By Bryant Reed | January 3, 2021 at 1:42 PM EST – Updated January 4 at 5:08 AM
WILMINGTON, N.C. (WECT) – Food insecurity has impacted millions of Americans, like nobody thought it would in 2020. People who never needed help were waiting in lines at food banks.
“In the beginning of covid-19 we were not prepared for the increase in volumes of the number of people we were seeing,” said Beth Gaglione, Director of the Wilmington Branch of the Food Bank of Central and Eastern NC.
Across the nation, people who had never needed help putting food on the table, had to wait in long lines for food.
Major suppliers, like Smithfield Foods stopped producing their normal amounts, which cut back on donations.
“We went from seeing increases of 100 percent in the early months of COVID,” said Gaglione. “In the summer things settled a bit but we were still seeing close to 40 percent of people waiting in line for emergency food than we had seen last year at the same time.”
In the Cape Fear, there were no lines, but for the Wilmington branch of the Food Bank of Central and Eastern North Carolina they distributed more than 8 million meals over the past year, to almost 100-thousand people.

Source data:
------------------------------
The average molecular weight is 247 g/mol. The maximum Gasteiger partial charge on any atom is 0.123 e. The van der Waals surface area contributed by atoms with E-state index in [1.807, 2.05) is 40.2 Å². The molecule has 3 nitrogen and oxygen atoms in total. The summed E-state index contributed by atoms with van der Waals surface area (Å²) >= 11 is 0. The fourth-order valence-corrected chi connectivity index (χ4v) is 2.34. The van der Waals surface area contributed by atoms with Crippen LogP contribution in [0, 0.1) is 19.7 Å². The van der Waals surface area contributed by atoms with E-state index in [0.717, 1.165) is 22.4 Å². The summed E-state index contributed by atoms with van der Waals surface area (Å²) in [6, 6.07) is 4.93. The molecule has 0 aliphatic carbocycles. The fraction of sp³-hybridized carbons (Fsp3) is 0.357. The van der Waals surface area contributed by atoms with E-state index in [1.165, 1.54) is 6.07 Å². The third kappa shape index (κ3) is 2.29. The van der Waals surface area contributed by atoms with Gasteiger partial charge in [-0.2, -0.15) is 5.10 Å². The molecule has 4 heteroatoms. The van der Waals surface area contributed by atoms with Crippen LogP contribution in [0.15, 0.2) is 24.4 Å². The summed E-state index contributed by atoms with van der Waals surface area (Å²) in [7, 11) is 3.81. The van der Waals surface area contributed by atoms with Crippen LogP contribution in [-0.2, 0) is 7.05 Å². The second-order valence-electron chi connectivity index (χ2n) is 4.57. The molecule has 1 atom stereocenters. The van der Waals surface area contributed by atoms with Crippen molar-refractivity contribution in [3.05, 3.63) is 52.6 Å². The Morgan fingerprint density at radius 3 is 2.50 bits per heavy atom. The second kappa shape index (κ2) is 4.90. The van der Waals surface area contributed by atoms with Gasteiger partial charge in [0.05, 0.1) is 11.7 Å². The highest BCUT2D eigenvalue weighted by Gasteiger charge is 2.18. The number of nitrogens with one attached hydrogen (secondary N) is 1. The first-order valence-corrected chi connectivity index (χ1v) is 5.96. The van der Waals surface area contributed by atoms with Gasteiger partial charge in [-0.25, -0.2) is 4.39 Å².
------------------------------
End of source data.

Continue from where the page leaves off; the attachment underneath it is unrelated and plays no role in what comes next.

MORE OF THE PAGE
Members of the National Guard came in to start helping distribute food.
While food insecurity numbers have leveled off locally, they’re still high. Gaglione feels they’ve got a much better handle on things and are ready to serve the needs of southeastern NC in the year to come.
“We’re estimating that its between 35 and 40 percent sustained increase,” said Gaglione. “And as we go into 2021, we have to be ready for that. And that means we are going to find more food to distribute, we have to sustain staffing at the food bank, we have to be prepared to put out more food than ever before.”
She says one reason we haven’t seen lines locally is because their food partners have done more going out into the community to distribute the food, instead of asking people to come to them.
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